Skip to content
Swizec Teller - a geek with a

Strangest line of python you have ever seen

An example of a NFA state diagram.

The other day @HairyFotr and @zidarsk8 were doing some codegolfing with implementations of nondeterministic finite state machineand asked me to blog their results.

For those of us who often forget what all of this computer science mumbo jumbo means, here's a quick explanation from wikipedia:

In the theory of computation, a nondeterministic finite state machine or nondeterministic finite automaton (NFA) is a finite state machine where for each pair of state and input symbol there may be several possible next states.

Essentially they were looking for the shortest implementation of an algorithm that can take a bunch of states, go through all of them on each step and then backtrack to find the solution.

@zidarsk8 doesn't really know python all that well so his way to optimize things was basically "SHORTEN ALL THE CODES!" and as a result he came up with this line nobody understands.

state = [st for s in state for st in states[(s,letter)]]

At first it looks just like a double loop. But then you notice the right-most for is taking the list to iterate over from its own body, which is the iterator of the left-most for loop ...


Seriously, if you can explain how this works you win a lot of internets, eternal fame and I might just send you a box of cookies.

Here's the whole implementation in case you were wondering

from optparse import OptionParser
from collections import defaultdict
def run(beseda):
a, states = open("machine.txt") ,defaultdict(list)
state, final= a.readline().split()[1:],a.readline().split()[1:]
[states[(i.split()[0], i.split()[1])].append(i.split()[3]) for i in a]
for letter in word:
state = [st for s in state for st in states[(s,letter)]]
return any(i in state for i in final)
print [(b,"YES") if run(b) else (b,"NO") for b in OptionParser().parse_args()[1]]

According to our best debugging efforts it works as advertised ... even though we can't actually understand why or how it's even possible that python knows what to do.

For curiosity's sake, here's @HairyFotr's Scala implementation

object NKA extends App {
import scala.collection.mutable._
val gates = new HashMap[(String,Char), ListBuffer[String]]
val lines = io.Source.fromFile("avtomat.txt").getLines.toSeq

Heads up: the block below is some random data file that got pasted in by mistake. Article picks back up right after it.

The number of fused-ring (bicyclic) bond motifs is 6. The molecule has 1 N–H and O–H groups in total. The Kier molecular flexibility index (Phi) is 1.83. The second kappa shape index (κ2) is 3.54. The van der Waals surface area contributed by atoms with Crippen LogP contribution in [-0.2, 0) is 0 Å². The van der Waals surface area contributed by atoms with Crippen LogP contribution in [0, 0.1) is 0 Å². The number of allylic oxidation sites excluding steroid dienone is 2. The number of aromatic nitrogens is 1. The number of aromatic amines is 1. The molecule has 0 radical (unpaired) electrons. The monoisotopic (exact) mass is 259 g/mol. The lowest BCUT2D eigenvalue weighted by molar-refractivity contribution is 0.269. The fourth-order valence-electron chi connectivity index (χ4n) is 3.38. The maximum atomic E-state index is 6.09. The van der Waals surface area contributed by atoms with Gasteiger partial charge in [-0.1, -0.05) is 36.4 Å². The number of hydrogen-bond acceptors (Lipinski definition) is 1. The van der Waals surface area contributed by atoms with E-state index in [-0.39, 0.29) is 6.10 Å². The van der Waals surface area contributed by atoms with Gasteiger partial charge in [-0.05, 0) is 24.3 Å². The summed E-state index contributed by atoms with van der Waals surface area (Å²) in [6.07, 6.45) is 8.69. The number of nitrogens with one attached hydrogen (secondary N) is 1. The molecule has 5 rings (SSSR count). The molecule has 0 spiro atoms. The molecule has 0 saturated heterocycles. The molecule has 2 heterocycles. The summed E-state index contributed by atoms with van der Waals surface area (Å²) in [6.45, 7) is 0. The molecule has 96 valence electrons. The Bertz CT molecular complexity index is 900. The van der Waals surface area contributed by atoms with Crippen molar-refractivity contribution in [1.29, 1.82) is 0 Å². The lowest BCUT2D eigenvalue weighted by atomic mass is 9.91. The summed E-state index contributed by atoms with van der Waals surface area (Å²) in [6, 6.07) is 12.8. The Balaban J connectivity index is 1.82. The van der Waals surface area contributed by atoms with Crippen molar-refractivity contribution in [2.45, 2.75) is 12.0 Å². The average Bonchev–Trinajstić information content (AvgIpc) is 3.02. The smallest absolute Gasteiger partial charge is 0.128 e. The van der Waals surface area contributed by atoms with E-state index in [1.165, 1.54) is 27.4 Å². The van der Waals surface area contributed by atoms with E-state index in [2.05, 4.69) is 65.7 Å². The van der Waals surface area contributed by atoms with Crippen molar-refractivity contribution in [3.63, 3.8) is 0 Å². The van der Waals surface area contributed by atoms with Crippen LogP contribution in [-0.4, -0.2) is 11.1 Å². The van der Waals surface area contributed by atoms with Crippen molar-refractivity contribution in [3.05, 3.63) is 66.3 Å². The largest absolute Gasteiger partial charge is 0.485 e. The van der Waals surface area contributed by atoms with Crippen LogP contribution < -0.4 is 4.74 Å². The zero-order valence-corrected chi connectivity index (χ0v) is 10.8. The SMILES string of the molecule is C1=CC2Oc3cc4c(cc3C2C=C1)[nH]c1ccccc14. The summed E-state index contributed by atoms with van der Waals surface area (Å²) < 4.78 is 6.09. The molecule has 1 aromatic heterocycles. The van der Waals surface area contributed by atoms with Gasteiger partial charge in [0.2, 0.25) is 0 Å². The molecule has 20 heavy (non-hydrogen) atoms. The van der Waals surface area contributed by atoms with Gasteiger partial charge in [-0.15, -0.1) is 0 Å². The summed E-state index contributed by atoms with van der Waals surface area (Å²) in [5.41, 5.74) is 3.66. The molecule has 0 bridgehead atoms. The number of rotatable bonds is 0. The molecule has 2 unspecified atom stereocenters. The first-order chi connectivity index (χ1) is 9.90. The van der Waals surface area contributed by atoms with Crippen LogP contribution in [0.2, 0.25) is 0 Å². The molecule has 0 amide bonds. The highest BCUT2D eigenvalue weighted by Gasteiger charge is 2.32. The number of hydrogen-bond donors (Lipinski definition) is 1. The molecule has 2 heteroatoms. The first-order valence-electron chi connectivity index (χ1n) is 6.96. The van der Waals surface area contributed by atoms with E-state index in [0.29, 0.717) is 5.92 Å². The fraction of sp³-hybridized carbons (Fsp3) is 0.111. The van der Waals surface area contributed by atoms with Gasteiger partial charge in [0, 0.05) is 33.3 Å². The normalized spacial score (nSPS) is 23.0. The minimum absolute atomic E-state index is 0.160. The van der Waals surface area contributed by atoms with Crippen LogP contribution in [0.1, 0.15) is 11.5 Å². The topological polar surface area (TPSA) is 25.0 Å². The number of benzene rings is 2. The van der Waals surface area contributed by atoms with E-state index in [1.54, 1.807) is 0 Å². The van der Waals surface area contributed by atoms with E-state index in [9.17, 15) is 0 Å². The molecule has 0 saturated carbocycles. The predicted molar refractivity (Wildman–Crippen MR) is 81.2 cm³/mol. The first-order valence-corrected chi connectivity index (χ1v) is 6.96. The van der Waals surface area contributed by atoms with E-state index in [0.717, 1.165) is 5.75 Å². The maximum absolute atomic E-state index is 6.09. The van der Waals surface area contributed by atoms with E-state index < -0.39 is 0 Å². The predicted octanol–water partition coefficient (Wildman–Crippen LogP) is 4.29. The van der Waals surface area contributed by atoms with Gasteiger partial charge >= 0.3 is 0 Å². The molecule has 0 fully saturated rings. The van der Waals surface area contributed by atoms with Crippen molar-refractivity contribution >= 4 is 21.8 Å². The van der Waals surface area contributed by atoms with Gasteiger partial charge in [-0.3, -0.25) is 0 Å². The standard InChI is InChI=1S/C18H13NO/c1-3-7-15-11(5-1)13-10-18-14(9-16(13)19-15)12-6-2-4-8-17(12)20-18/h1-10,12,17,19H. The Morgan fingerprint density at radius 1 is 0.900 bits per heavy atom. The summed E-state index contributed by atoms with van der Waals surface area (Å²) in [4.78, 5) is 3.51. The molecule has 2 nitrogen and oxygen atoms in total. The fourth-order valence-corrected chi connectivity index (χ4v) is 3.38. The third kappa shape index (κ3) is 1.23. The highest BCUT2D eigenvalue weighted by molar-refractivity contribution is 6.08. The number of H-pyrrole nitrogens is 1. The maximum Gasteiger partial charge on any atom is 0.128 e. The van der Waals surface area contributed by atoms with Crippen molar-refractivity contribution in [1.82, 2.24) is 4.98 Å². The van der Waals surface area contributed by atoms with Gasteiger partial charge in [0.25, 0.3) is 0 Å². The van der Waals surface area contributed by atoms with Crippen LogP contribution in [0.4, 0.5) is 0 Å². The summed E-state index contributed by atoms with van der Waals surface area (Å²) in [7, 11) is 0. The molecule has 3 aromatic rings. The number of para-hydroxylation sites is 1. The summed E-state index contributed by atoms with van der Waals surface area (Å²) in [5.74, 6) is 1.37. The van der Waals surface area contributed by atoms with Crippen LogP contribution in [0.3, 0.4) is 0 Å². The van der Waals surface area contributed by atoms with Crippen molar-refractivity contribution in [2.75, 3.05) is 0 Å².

val (init,finals) = (lines(0).split(" ")(1),lines(1).split(" ").tail)" ")).foreach
{s => gates.getOrElseUpdate((s(0),s(1)(0)), ListBuffer()) += s(3)}
def crawl(state:String, input:String):Boolean =
(input!="" && (false /: gates.getOrElse((state,input(0)), return false))
{_ || crawl(_, input.tail)}) || (input=="" & finals.contains(state))
args.foreach(in => println(in + (if(crawl(init,in)) ": YES" else ": NO")))

If you ask me, this looks like a bunch of gibberish and even HairyFotr says it isn't the prettiest Scala code out there. But hey, this is codegolf, all that matters is minimizing those keystrokes!

To conclude, two challenges:

  1. Explain how that line of python works
  2. Come up with a shorter solution ... I'm guessing golfscript is a good choice

PS: I was serious about those cookies

PPS: an example of what the automata decription looks like

Enhanced by Zemanta

Did you enjoy this article?

Published on November 18th, 2011 in Uncategorized

Learned something new?
Want to become a high value JavaScript expert?

Here's how it works 👇

Leave your email and I'll send you an Interactive Modern JavaScript Cheatsheet 📖right away. After that you'll get thoughtfully written emails every week about React, JavaScript, and your career. Lessons learned over my 20 years in the industry working with companies ranging from tiny startups to Fortune5 behemoths.

Start with an interactive cheatsheet 📖

Then get thoughtful letters 💌 on mindsets, tactics, and technical skills for your career.

"Man, love your simple writing! Yours is the only email I open from marketers and only blog that I give a fuck to read & scroll till the end. And wow always take away lessons with me. Inspiring! And very relatable. 👌"

~ Ashish Kumar

Join over 10,000 engineers just like you already improving their JS careers with my letters, workshops, courses, and talks. ✌️

Have a burning question that you think I can answer? I don't have all of the answers, but I have some! Hit me up on twitter or book a 30min ama for in-depth help.

Ready to Stop copy pasting D3 examples and create data visualizations of your own?  Learn how to build scalable dataviz components your whole team can understand with React for Data Visualization

Curious about Serverless and the modern backend? Check out Serverless Handbook, modern backend for the frontend engineer.

Ready to learn how it all fits together and build a modern webapp from scratch? Learn how to launch a webapp and make your first 💰 on the side with ServerlessReact.Dev

Want to brush up on your modern JavaScript syntax? Check out my interactive cheatsheet:

By the way, just in case no one has told you it yet today: I love and appreciate you for who you are ❤️